(CNN) - On the 50th anniversary of former President John F. Kennedy's swearing in and the delivery of the iconic line, "ask not what your country can do for you, ask what you can do for your country," former Rhode Island Rep. Patrick Kennedy said he's heeding his uncle's words.
The most recent Kennedy to serve elected office plans to commemorate the 50th anniversary of his uncle's charge to the nation with his own plan to "unlock the mysteries of the mind" and find cures for neurological disorders. Kennedy stressed the importance of treating soldiers that suffer from those illnesses and the need to "de-stigmatize wounds of the brain."
"Let's do what he did for the moon shot and do it for the mind shot, to unlock these mysteries of neuroscience and free millions of people," Kennedy said Thursday on CNN's "John King, USA." "The notion that suicide is the biggest enemy we have should open our eyes to saying you know everybody can benefit from us doing this research for the benefit of the soldier."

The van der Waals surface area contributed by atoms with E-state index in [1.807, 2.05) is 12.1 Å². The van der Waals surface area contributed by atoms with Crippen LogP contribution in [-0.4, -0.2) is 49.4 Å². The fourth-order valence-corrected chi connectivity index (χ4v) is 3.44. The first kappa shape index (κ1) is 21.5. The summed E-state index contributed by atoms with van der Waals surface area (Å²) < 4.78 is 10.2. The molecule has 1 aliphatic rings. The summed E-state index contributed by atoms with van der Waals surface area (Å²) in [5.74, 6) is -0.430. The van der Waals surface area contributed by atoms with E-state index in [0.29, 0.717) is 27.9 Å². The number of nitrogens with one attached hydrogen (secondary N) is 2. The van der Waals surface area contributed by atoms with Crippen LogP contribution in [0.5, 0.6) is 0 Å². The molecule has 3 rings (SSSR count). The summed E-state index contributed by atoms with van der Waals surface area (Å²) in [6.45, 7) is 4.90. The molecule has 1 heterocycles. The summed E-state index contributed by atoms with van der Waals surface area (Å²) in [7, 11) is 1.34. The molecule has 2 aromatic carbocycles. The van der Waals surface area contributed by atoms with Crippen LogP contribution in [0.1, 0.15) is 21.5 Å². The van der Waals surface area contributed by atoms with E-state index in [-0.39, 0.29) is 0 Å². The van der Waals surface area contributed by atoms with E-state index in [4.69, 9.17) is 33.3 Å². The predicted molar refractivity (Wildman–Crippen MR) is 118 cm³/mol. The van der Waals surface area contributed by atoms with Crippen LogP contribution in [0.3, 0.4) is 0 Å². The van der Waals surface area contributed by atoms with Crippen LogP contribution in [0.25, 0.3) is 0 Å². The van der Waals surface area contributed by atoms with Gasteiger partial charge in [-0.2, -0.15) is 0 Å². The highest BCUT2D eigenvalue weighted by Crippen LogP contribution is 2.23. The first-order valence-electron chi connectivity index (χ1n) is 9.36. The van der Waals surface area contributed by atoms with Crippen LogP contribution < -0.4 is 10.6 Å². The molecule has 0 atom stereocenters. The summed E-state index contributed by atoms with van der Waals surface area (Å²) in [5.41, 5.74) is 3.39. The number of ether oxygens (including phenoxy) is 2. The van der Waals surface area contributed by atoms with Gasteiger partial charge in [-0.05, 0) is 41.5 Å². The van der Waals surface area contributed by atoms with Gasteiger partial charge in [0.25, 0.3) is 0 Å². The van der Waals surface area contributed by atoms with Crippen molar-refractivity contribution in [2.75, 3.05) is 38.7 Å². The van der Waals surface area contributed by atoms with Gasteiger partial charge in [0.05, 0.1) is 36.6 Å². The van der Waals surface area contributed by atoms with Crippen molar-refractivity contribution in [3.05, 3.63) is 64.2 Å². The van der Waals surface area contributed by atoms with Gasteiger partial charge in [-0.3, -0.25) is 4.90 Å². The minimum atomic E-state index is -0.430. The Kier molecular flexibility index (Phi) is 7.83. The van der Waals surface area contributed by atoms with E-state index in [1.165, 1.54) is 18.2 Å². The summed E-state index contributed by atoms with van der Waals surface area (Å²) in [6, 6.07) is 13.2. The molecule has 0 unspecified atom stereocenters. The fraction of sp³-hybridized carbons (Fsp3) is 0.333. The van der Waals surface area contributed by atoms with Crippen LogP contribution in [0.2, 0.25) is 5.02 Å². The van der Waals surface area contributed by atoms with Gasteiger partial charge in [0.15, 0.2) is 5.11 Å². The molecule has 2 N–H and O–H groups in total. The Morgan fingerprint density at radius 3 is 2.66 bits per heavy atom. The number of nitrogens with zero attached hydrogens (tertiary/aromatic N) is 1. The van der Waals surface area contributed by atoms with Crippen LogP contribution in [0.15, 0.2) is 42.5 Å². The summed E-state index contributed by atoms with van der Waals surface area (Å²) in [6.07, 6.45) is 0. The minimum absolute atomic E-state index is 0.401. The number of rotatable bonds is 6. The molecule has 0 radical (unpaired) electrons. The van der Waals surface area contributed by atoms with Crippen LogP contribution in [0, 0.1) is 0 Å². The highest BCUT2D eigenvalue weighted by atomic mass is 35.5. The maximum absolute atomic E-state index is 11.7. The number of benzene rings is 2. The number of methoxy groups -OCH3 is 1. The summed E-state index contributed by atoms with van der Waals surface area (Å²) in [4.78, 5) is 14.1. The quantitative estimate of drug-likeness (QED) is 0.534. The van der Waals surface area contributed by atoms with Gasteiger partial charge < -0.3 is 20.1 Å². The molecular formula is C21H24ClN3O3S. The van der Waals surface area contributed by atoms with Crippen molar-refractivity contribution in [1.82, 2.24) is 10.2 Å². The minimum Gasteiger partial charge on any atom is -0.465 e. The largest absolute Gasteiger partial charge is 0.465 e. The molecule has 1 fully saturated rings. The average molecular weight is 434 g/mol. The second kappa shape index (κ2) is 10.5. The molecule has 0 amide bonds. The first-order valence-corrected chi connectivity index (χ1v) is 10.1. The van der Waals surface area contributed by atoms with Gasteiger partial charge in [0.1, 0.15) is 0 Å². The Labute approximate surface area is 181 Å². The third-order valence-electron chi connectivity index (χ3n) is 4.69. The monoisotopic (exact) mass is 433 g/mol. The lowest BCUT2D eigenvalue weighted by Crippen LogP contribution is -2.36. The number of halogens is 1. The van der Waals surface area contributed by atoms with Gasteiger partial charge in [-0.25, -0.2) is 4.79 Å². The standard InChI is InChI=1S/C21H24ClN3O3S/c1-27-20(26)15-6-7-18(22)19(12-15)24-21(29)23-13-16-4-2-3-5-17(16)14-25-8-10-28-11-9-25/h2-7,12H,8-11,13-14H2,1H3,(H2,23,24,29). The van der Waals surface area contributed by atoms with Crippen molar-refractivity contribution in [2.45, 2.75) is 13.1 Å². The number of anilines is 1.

JFK, in a special message delivered to Congress on May 25, 1961, called on legislators to fund a project to put a man on the moon by the end of the decade. Astronaut Neil Armstrong accomplished the goal after Apollo 11's lunar module landed on July 20, 1969.
Although the Kennedys are currently out of elected office for the first time since the Truman administration, Patrick Kennedy - the son of the late Massachusetts Sen. Edward Kennedy - said members of his family are now serving though different avenues. And he was quick to describe his cousin Joe's "perfect profile" for elected office.
Joseph P. Kennedy III - the son of former Rep. Joseph P. Kennedy II and the grandson of the late Robert F. Kennedy - served in the Peace Corps before earning his law degree at Harvard and is currently an assistant district attorney in Cape Cod, Massachusetts.
"If I were to identify someone who's got a perfect profile, and I hope if he ever chooses to run I'll certainly, like all members of my family, be there to help him," Patrick Kennedy told CNN Chief National Correspondent John King.
In the spring of 2010 Joe decided against running for Congress in the midterm elections.